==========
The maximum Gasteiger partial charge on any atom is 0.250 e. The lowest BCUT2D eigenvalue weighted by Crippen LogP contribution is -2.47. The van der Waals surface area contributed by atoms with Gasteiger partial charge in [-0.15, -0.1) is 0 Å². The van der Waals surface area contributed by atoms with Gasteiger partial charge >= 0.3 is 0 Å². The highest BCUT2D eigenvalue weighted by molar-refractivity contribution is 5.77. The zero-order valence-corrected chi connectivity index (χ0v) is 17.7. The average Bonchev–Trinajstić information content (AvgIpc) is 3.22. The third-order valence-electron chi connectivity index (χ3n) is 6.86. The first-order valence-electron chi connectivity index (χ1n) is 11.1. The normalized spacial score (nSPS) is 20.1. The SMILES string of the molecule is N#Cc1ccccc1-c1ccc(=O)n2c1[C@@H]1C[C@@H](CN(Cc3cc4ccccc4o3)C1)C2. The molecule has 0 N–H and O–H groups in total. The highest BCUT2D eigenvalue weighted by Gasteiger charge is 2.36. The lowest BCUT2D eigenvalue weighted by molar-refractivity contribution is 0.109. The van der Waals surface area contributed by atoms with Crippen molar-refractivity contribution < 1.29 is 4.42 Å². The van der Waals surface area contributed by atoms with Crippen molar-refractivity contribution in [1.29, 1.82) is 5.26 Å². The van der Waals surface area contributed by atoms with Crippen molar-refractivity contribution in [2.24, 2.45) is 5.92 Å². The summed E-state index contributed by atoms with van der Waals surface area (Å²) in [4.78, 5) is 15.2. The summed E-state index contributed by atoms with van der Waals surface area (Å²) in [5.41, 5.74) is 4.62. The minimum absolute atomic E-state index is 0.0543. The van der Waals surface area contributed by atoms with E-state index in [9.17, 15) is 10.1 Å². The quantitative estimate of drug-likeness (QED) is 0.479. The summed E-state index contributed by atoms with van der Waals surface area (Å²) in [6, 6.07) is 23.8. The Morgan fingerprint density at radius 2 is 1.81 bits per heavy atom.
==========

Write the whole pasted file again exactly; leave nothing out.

The maximum Gasteiger partial charge on any atom is 0.250 e. The lowest BCUT2D eigenvalue weighted by Crippen LogP contribution is -2.47. The van der Waals surface area contributed by atoms with Gasteiger partial charge in [-0.15, -0.1) is 0 Å². The van der Waals surface area contributed by atoms with Gasteiger partial charge >= 0.3 is 0 Å². The highest BCUT2D eigenvalue weighted by molar-refractivity contribution is 5.77. The zero-order valence-corrected chi connectivity index (χ0v) is 17.7. The average Bonchev–Trinajstić information content (AvgIpc) is 3.22. The third-order valence-electron chi connectivity index (χ3n) is 6.86. The first-order valence-electron chi connectivity index (χ1n) is 11.1. The normalized spacial score (nSPS) is 20.1. The SMILES string of the molecule is N#Cc1ccccc1-c1ccc(=O)n2c1[C@@H]1C[C@@H](CN(Cc3cc4ccccc4o3)C1)C2. The molecule has 0 N–H and O–H groups in total. The highest BCUT2D eigenvalue weighted by Gasteiger charge is 2.36. The lowest BCUT2D eigenvalue weighted by molar-refractivity contribution is 0.109. The van der Waals surface area contributed by atoms with Crippen molar-refractivity contribution < 1.29 is 4.42 Å². The van der Waals surface area contributed by atoms with Crippen molar-refractivity contribution in [1.29, 1.82) is 5.26 Å². The van der Waals surface area contributed by atoms with Crippen molar-refractivity contribution in [2.24, 2.45) is 5.92 Å². The summed E-state index contributed by atoms with van der Waals surface area (Å²) in [4.78, 5) is 15.2. The summed E-state index contributed by atoms with van der Waals surface area (Å²) in [5.41, 5.74) is 4.62. The minimum absolute atomic E-state index is 0.0543. The van der Waals surface area contributed by atoms with E-state index in [9.17, 15) is 10.1 Å². The quantitative estimate of drug-likeness (QED) is 0.479. The summed E-state index contributed by atoms with van der Waals surface area (Å²) in [6, 6.07) is 23.8. The Morgan fingerprint density at radius 2 is 1.81 bits per heavy atom.